Maud, an aging grandmother, is slowly losing her memory—and her grip on everyday life. Yet she refuses to forget her best friend Elizabeth, whom she is convinced is missing and in terrible danger.
But no one will listen to Maud—not her frustrated daughter, Helen, not her caretakers, not the police, and especially not Elizabeth’s mercurial son, Peter. Armed with handwritten notes she leaves for herself and an overwhelming feeling that Elizabeth needs her help, Maud resolves to discover the truth and save her beloved friend.
This singular obsession forms a cornerstone of Maud’s rapidly dissolving present. But the clues she discovers seem only to lead her deeper into her past, to another unsolved disappearance: her sister, Sukey, who vanished shortly after World War II.As vivid memories of a tragedy that occurred more fifty years ago come flooding back, Maud discovers new momentum in her search for her friend. Could the mystery of Sukey’s disappearance hold the key to finding Elizabeth?
This is such a heartbreaking novel from such a talented young writer. The novel is written from the point of view of Maud, an elderly woman suffering from dementia. Slowly, her memory gets worse to the point where she notices something, and then one sentence later, she forgets what she’s noticed.
Emma captured the relationship between Maud and her daughter extremely well. Helen – her daughter – becomes frustrated by Maud’s memory problems, and although it seems horrible and cold at first, you begin to understand her frustrations. You, as the reader, begin to grow a little frustrated with Maud. She’s an extremely unreliable narrator. At one point in the novel, she calls the doctor because she is injured and you find out that she’s actually already called the doctor quite a few times that week. Because Maud forgets things so easily, she doesn’t even tell them to the reader, so you have to find out second hand from a different character. It’s an extremely effective stylistic technique that highlights just how advanced Maud’s dementia is and just how unreliable she is as a result.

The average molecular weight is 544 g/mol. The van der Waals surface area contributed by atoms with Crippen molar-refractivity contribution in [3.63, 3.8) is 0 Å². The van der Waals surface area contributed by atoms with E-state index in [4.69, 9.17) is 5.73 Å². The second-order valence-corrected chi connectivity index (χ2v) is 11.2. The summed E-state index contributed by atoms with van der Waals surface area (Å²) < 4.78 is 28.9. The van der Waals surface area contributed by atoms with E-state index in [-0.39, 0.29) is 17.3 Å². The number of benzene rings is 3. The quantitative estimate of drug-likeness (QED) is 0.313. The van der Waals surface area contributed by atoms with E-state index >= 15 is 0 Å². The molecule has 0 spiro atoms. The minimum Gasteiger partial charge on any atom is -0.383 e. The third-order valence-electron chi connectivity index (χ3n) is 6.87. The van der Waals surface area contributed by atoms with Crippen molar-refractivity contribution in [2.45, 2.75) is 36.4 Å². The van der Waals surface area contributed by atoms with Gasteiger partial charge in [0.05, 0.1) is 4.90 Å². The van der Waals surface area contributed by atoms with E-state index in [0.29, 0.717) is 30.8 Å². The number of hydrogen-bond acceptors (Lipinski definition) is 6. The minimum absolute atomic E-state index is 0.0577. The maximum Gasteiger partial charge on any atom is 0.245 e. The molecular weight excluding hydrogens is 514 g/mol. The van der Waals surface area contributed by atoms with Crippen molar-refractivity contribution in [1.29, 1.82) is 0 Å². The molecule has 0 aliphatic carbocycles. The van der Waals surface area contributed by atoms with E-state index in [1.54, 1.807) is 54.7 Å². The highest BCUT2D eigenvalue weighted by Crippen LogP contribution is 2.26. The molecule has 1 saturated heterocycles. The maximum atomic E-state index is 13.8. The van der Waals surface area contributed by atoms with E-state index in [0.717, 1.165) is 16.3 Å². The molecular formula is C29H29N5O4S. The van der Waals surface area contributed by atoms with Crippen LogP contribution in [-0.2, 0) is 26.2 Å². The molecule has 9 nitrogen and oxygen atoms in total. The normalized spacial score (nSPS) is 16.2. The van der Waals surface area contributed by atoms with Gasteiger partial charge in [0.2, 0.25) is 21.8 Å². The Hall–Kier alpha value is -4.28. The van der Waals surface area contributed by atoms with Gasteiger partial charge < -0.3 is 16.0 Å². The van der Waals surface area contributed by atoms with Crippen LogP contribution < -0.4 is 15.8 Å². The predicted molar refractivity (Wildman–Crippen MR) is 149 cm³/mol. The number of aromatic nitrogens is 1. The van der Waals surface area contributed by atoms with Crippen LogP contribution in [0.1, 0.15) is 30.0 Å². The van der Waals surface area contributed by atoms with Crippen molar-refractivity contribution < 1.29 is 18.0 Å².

Because Maud is an unreliable narrator, you doubt everything she says and you wonder whether she is telling you the truth. You start to sympathise with Helen and with her granddaughter, who are trying to take care of her so that she doesn’t have to go into a care home. Also, you want to find out if Elizabeth is actually missing, or if perhaps she’s passed away.
There are two plots in this story and they weave together seamlessly. Maud’s search for Elizabeth reminds her of when her sister Sukey went missing shortly after World War II. The chapters are interspersed with stories from Maud’s past, but also from Maud’s present. And in the end, both mysteries are solved and surprisingly, they both connect together.
This novel is not something you can read in one sitting. Maud’s memory loss and constant back-and-forth can be exhausting to read, but the writing is beautiful and the characters are wonderful and it’s worth it. Stick with it, and you’ll be pleasantly surprised with the story upon finishing it.